Somewhere around 2014 I found an /etc/passwd file in some dumps of the BSD 3 source tree, containing passwords of all the old timers such as Dennis Ritchie, Ken Thompson, Brian W. Kernighan, Steve Bourne and Bill Joy.
Since the DES-based crypt(3) algorithm used for these hashes is well known to be weak (and limited to at most 8 characters), I thought it would be an easy target to just crack these passwords for fun.
Quickly, I had cracked a fair deal of these passwords,
many of which were very weak.
/.,/.,, which is easy to type on a QWERTY keyboard.)
kens password eluded my cracking endeavor. Even an exhaustive search
over all lower-case letters and digits took several days (back in 2014)
and yielded no result. Since the algorithm was developed by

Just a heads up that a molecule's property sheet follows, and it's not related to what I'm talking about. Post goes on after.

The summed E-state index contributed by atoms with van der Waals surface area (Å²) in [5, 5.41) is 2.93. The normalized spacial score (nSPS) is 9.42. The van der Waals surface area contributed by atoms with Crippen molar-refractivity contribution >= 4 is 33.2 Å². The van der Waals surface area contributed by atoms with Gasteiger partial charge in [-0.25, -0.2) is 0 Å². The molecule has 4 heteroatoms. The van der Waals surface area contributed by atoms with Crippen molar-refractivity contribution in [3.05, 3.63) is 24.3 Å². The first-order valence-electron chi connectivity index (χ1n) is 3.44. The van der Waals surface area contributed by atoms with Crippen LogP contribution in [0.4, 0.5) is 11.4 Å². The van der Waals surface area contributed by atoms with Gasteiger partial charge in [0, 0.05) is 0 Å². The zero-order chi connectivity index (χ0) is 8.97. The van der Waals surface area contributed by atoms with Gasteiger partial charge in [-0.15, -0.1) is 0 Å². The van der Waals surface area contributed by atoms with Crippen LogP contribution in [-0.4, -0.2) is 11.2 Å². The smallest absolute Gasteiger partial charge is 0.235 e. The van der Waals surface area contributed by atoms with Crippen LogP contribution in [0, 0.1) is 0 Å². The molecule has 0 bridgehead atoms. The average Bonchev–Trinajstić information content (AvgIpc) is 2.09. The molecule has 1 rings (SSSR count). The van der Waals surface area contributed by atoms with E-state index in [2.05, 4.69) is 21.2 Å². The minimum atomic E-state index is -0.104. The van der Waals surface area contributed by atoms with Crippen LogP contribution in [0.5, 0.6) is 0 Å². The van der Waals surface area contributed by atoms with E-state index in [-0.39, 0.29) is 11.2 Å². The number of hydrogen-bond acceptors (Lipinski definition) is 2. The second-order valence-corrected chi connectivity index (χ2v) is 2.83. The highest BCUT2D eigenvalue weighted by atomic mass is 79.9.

Ken Thompson and Robert Morris, I wondered what’s up there.
I also realized, that, compared to other password hashing schemes
(such as NTLM), crypt(3) turns out to be quite a bit slower to crack
(and perhaps was also less optimized).
Did he really use uppercase letters or even special chars? (A 7-bit exhaustive search would still take over 2 years on a modern GPU.)
Finally, today this secret was resolved by Nigel Williams:
From: Nigel Williams <email@example.com> Subject: Re: [TUHS] Recovered /etc/passwd files ken is done: ZghOT0eRm4U9s:p/q2-q4! took 4+ days on an AMD Radeon Vega64 running hashcat at about 930MH/s during that time (those familiar know the hash-rate fluctuates and slows down towards the end).
I’m very happy that this mystery has been solved now and I’m pleased of the answer.
[Update 16:29: fix comment on chess.]
NP: Mel Stone—By Now